The term “personal brand” is gaining momentum as job seekers are being asked to describe their brand in interviews, entrepreneurs are leveraging their own reputations to grow their companies and professionals lean on their personal brand assets to make themselves promotable into leadership ranks. As the world gets more competitive and opportunities become harder to come by and secure, your personal brand is the key to the career success you desire.
What is a personal brand?
Your personal brand is how you’re known. It’s the way others experience you and deem you valuable (or not). Your brand is the perception those people you care about (professionally) feel about you. If they feel you are valuable, compelling and relevant, they want to engage with you (hire you, endorse you, invest in you and so on). If they feel you are unknown or undesirable, they will pass you over for opportunities you might really want.
Your personal brand shows up in your reputation. I often explain it this way: Your brand is what you do; your reputation is what you earn. When you promote and communicate your brand consistently, clearly and confidently, people see you the way you want. When you neglect your brand, others may mistakenly see you wrongly.
Your brand shows up in many places and ways, including the way you talk about yourself (your narrative), the way you introduce yourself (your elevator pitch), how you dress and move (image, body language and presence), the people you know and associate with (your network) and how you appear and interact online (your digital presence).
What happens if you don’t manage your brand?
If you don’t manage your brand, you could easily be overlooked. When an employer, for instance, seeks to hire a new sales professional, they will seek out someone who shares a similar passion and values, who can demonstrate success the way they define it, and who will relate well to their clients or customers. Someone with a strong brand will be able to align their values, passion and track record with what that employer seeks. Someone without a strong brand may rely on numbers and data to explain how they’re qualified and miss the opportunity to connect with what the employer cares about.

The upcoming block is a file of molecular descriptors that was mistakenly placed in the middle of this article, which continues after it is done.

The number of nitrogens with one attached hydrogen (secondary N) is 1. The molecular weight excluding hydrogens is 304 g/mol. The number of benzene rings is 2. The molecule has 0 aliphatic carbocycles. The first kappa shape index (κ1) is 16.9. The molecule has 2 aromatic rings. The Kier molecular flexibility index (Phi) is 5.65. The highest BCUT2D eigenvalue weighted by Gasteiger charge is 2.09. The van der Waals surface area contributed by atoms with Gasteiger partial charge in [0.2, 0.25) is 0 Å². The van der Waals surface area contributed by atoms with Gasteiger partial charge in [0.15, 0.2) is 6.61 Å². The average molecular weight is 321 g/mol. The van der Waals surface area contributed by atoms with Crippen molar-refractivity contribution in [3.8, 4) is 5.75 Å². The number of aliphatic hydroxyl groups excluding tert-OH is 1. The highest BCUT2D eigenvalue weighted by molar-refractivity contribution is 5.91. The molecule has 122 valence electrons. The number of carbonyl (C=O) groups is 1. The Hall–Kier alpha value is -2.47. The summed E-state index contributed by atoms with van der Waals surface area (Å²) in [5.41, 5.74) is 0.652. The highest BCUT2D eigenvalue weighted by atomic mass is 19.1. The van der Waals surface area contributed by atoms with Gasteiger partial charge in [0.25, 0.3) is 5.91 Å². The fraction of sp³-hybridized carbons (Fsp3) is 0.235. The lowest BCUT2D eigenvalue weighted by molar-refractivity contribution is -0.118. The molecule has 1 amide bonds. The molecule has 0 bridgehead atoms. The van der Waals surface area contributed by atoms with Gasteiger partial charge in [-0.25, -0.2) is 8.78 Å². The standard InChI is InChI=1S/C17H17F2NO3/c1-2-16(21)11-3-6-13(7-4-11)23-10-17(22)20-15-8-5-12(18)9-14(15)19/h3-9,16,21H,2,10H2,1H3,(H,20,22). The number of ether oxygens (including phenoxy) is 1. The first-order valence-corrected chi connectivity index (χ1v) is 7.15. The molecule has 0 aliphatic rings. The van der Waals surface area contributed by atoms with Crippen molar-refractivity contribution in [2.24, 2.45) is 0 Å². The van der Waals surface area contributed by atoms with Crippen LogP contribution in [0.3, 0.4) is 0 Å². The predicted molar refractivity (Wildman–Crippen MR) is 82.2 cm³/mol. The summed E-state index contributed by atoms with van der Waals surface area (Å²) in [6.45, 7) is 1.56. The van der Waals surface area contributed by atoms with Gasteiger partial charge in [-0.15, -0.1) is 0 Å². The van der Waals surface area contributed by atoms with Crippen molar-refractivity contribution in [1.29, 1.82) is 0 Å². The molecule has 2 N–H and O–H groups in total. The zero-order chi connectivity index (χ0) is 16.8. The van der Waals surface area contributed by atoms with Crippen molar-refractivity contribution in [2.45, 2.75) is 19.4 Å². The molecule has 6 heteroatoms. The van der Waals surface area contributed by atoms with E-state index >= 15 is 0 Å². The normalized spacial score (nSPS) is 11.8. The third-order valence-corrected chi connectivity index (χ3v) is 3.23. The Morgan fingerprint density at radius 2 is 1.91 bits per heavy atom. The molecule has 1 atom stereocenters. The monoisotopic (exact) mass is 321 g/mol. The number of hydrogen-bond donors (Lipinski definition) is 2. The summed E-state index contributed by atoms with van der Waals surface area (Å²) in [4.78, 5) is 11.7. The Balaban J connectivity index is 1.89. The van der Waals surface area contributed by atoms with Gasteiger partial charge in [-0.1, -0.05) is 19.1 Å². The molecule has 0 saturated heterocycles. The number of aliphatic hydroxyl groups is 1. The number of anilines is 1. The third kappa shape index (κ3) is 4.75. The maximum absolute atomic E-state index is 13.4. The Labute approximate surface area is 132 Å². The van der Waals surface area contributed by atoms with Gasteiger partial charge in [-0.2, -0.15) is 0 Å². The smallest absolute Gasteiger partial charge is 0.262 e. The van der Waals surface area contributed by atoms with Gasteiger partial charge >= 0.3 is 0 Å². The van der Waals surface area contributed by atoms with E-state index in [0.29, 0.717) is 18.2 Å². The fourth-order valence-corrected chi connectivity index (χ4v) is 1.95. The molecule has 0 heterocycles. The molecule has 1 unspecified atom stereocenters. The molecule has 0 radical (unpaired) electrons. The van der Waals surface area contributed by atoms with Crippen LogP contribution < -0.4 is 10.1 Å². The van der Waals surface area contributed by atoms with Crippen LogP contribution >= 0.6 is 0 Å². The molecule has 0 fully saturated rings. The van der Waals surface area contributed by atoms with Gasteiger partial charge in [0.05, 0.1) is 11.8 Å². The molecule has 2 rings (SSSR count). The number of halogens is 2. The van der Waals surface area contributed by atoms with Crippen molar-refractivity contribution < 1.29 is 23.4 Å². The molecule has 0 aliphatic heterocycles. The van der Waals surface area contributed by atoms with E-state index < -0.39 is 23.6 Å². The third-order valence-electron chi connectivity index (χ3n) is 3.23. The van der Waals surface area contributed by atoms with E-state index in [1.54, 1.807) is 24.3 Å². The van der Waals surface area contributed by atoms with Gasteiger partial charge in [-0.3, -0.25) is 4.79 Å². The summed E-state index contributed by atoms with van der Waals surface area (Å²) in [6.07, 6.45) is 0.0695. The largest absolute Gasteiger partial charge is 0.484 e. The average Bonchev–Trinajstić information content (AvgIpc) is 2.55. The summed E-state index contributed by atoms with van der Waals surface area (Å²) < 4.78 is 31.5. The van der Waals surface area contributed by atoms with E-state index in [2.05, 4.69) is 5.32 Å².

Also, if you don’t manage your brand, you could make careless reputation mistakes. For instance, you might share something on social media that is later deemed inappropriate, confidential or offensive. Because you weren’t mindful of the way you wanted to be perceived and the feelings of the people you wanted to target, you missed the signs that your post would not land correctly. This can have dire career and reputation consequences.
Tips for building and improving your personal brand
- Start with values – Your personal values define, determine and drive everything you do and feel. Most of us don’t think about our values on a daily basis, but that is where personal brands originate. Spend the time to think about what you value, how you prioritize and what is your moral compass is – what words come to mind? Are there values you live your life by, that you want to be known by and by which you seek to establish credibility? That’s the origin of your personal brand.